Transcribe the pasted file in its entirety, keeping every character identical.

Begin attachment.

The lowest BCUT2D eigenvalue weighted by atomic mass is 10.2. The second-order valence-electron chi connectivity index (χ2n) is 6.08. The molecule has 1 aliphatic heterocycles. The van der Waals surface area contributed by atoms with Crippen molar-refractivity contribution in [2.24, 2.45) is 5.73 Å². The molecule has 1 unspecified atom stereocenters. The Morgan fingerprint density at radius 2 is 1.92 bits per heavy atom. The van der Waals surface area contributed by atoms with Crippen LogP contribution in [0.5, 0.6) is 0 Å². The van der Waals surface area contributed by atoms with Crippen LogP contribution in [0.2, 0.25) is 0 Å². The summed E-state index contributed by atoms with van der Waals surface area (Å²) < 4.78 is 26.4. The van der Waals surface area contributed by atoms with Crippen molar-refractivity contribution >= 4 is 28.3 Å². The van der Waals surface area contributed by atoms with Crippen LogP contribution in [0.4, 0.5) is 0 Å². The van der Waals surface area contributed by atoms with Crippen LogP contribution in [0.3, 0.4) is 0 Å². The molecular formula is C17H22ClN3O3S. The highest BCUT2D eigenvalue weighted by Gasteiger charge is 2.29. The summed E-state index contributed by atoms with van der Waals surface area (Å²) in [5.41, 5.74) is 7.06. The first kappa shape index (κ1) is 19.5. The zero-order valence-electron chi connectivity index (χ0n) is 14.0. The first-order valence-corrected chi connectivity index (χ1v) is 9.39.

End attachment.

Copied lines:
The lowest BCUT2D eigenvalue weighted by atomic mass is 10.2. The second-order valence-electron chi connectivity index (χ2n) is 6.08. The molecule has 1 aliphatic heterocycles. The van der Waals surface area contributed by atoms with Crippen molar-refractivity contribution in [2.24, 2.45) is 5.73 Å². The molecule has 1 unspecified atom stereocenters. The Morgan fingerprint density at radius 2 is 1.92 bits per heavy atom. The van der Waals surface area contributed by atoms with Crippen LogP contribution in [0.5, 0.6) is 0 Å². The van der Waals surface area contributed by atoms with Crippen LogP contribution in [0.2, 0.25) is 0 Å². The summed E-state index contributed by atoms with van der Waals surface area (Å²) < 4.78 is 26.4. The van der Waals surface area contributed by atoms with Crippen molar-refractivity contribution >= 4 is 28.3 Å². The van der Waals surface area contributed by atoms with Crippen LogP contribution in [0.4, 0.5) is 0 Å². The van der Waals surface area contributed by atoms with Crippen LogP contribution in [0.3, 0.4) is 0 Å². The molecular formula is C17H22ClN3O3S. The highest BCUT2D eigenvalue weighted by Gasteiger charge is 2.29. The summed E-state index contributed by atoms with van der Waals surface area (Å²) in [5.41, 5.74) is 7.06. The first kappa shape index (κ1) is 19.5. The zero-order valence-electron chi connectivity index (χ0n) is 14.0. The first-order valence-corrected chi connectivity index (χ1v) is 9.39.